These early findings from 26 heavily pre-treated patients with advanced ovarian cancer, which will be presented in a clinical science symposium on Monday, June 1 by Dr. Andrea Varga, Gustave Roussy Institute, Villejuif, France, demonstrated an ORR (confirmed and unconfirmed) of 11.5 percent of patients (n=3/26) (95% CI, 2.4-30.2) (per RECIST v1.1). Additionally, there was a disease control rate (DCR) of 34.6 percent (n=9/26) (95% CI, 17.2-55.7). At the time of the analysis, the median duration of response had not been reached (27.9-36.3). Tumor shrinkage was achieved in 23 percent of evaluable patients. Adverse events were consistent with previously reported safety data for KEYTRUDA. Treatment-related adverse events (occurring in two or more patients) were observed in 18 patients. One Grade 3-4 treatment-related adverse event occurred (transaminases increased). Some patients experienced adverse events of special interest, including hyperthyroidism (n=2), hypothyroidism (n=3), myositis (n=1) and pancreatitis (n=1). There were no treatment related deaths.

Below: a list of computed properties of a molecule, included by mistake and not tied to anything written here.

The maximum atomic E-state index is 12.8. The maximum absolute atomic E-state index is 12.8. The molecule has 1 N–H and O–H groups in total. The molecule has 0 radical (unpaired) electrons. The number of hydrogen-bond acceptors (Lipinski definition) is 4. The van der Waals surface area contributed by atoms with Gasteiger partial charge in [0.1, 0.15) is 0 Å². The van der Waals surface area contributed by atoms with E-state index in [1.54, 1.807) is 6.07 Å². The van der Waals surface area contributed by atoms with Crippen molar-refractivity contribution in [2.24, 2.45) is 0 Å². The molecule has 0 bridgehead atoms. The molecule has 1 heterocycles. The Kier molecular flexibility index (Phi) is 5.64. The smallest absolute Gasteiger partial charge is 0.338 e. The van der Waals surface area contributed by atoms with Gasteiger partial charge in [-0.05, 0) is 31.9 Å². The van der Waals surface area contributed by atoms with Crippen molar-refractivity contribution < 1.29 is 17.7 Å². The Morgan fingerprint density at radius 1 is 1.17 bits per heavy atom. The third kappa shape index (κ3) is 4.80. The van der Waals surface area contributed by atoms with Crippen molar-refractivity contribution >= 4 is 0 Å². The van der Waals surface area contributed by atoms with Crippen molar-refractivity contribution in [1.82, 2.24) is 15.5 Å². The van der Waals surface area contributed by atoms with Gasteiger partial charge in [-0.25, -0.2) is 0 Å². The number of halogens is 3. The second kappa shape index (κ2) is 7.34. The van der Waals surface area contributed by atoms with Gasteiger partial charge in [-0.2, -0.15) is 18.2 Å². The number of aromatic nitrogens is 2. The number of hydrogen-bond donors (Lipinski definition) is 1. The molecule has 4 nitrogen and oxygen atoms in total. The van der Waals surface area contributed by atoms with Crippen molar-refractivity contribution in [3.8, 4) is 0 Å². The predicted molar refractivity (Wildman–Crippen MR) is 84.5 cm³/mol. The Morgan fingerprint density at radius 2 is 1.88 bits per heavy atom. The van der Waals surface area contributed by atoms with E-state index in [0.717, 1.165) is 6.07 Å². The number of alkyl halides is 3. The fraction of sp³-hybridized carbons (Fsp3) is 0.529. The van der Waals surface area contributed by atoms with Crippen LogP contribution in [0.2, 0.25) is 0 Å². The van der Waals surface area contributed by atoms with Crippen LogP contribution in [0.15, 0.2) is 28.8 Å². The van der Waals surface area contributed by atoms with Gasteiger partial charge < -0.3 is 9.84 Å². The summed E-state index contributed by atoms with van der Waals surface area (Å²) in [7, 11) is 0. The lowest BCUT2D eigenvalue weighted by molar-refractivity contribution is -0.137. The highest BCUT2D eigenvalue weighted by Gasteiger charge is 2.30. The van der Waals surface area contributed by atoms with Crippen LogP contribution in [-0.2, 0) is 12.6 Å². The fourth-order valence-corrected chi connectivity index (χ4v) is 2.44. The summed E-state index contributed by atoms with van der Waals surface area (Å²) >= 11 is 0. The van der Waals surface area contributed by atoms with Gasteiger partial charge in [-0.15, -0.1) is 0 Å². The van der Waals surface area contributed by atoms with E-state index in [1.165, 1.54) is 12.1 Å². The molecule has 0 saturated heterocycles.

About KEYTRUDA® (pembrolizumab)
KEYTRUDA (pembrolizumab) is a humanized monoclonal antibody that blocks the interaction between PD-1 and its ligands, PD-L1 and PD-L2. By binding to the PD-1 receptor and blocking the interaction with the receptor ligands, KEYTRUDA releases the PD-1 pathway-mediated inhibition of the immune response, including the anti-tumor immune response.